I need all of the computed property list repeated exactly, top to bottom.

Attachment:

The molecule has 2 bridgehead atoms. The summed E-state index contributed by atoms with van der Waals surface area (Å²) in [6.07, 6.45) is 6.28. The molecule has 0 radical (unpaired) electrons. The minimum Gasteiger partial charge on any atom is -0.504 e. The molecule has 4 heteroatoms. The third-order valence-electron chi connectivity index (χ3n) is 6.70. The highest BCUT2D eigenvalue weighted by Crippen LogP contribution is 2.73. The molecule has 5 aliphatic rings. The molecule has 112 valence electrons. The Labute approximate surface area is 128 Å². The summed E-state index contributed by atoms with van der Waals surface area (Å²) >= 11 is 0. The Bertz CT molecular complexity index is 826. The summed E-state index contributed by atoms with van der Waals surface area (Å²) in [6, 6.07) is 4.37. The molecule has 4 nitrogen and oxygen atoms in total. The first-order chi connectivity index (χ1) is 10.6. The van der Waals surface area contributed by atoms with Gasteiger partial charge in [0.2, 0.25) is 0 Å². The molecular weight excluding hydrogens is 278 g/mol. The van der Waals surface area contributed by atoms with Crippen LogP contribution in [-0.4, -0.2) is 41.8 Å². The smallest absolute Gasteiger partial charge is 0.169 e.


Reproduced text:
The molecule has 2 bridgehead atoms. The summed E-state index contributed by atoms with van der Waals surface area (Å²) in [6.07, 6.45) is 6.28. The molecule has 0 radical (unpaired) electrons. The minimum Gasteiger partial charge on any atom is -0.504 e. The molecule has 4 heteroatoms. The third-order valence-electron chi connectivity index (χ3n) is 6.70. The highest BCUT2D eigenvalue weighted by Crippen LogP contribution is 2.73. The molecule has 5 aliphatic rings. The molecule has 112 valence electrons. The Labute approximate surface area is 128 Å². The summed E-state index contributed by atoms with van der Waals surface area (Å²) >= 11 is 0. The Bertz CT molecular complexity index is 826. The summed E-state index contributed by atoms with van der Waals surface area (Å²) in [6, 6.07) is 4.37. The molecule has 4 nitrogen and oxygen atoms in total. The first-order chi connectivity index (χ1) is 10.6. The van der Waals surface area contributed by atoms with Gasteiger partial charge in [0.2, 0.25) is 0 Å². The molecular weight excluding hydrogens is 278 g/mol. The van der Waals surface area contributed by atoms with Crippen LogP contribution in [-0.4, -0.2) is 41.8 Å². The smallest absolute Gasteiger partial charge is 0.169 e.